Interestingly, the FBI’s Robert Hanssen and the CIA’s Aldrich Ames—two of America’s most notorious and damaging spies, and both of whom divulged information that contributed to numerous agents’ deaths—were outed well after Angleton’s time. The man’s paranoid imaginings may have contributed to his forced retirement, but given the belated discovery of Ames and Hanssen he may not have been so paranoid after all. Another fascinating what-if counterfactual maybe.
On the other hand, Angleton would’ve been less than human if he hadn’t been extremely pissed off after being duped by the Cambridge spies, arguably the most infamous and embarrassing security breach in Cold War history. Viewed in this light, the “Molehunter” would have been determined that that was an experience never to be repeated.
Given Angleton’s love of all things TS Eliot then, he certainly would have been familiar with one of his most famous poems—The Hollow Men. No doubt JJ fully appreciated how this poem might have been viewed as an allegorical portrait of the business he was immersed in. In his own way Angleton was indeed the consummate, quintessential Hollow Man of Espionage. One might opine after all it was his gig to be ‘hollow’. By his own admission reportedly, he lived in a ‘wilderness of mirrors’, another telling Eliot reference.
For twenty-five years then in the global intelligence community, this guy was the ‘go-to’ guy for the ‘go-to’ guys in the business, even for the Soviets, and sometimes even for people nominally on the same side. He was both White Spy and Black Spy. Fortunately, for all the cloak ‘n dagger skulduggery, plausibly deniable thuggery and spy v spy huggermuggery that characterised it, and as practiced by Dulles, Angleton and their ilk, the Cold War eventually ended with a whimper and not a bang….to paraphrase once again from Eliot’s poem Gerontion!
Putting aside his fall from grace for a moment, like his near namesake, he walked on spy water for the best part of 30 years of the Cold War. But in doing so he scared the fish underneath once too often, only this time they hadn’t been fed for awhile. He wasn’t that good in the end one supposes then! But he did live to tell the spy-tale. Which in true spy/counter-spy tradition, he declined to do. He was a loyal Company Man to the end. And if indeed he ever got around to writing his memoirs an appropriate subtitle might have been An Unauthorised Autobiography!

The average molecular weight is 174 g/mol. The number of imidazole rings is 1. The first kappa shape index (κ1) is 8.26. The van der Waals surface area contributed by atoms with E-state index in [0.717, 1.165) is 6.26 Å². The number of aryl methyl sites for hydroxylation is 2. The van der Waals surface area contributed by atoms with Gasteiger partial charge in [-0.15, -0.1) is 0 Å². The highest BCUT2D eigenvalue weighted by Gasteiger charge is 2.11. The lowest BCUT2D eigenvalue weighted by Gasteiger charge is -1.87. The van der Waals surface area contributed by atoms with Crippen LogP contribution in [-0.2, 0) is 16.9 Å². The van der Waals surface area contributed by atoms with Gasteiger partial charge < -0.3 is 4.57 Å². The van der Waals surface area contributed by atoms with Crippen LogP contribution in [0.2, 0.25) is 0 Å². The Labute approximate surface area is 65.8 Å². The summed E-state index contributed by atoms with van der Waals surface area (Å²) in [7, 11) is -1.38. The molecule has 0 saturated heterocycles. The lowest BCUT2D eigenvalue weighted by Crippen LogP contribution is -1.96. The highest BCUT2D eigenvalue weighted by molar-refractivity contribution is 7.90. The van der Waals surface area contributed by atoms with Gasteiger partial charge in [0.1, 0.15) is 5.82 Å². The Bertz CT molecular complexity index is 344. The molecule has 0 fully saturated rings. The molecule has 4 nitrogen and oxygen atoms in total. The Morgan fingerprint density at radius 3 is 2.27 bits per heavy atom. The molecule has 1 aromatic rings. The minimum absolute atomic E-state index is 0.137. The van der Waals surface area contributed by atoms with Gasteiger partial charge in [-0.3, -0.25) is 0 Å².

There was always the possibility no one would’ve believed him in any event. It may or may not be the most apt metaphor for the cloak and dagger shtick, but JJ as the ‘hollow man in a wilderness of mirrors’ surely comes close. In Angleton’s world though, the mirrors were all two-way, and everyone in it, it might be argued, was a hollow mirror image of the original. Who knows, like his counter-spy counterparts, he may have been spying on his own ass the whole time, although it’s hard to say with any certainty what any of us have to show for it though.
Having said that though, if JJ were still around, I for one would love to hear what he might have to say about it all. Again, I’m sure, he probably wouldn’t say much anyway. Fortunately, for all the cloak ‘n dagger skulduggery etc. that characterised it, and as practiced by Dulles, Angleton and their ilk, along with those that followed them, the Cold War eventually ended—to paraphrase once again from Eliot—with a whimper and not a bang….an outcome for which one supposes we can all be grateful.
And the cosmic irony herein is that the Soviets were in the end ‘defeated’, not by the machinations of the Langley crew and the national security apparatus of which is was the key element, but by the “whimper” of enemy within! Yet, try and promulgate that proposition on either side of the Potomac today or anywhere within the Western world, and it’s unlikely you’ll get much joy.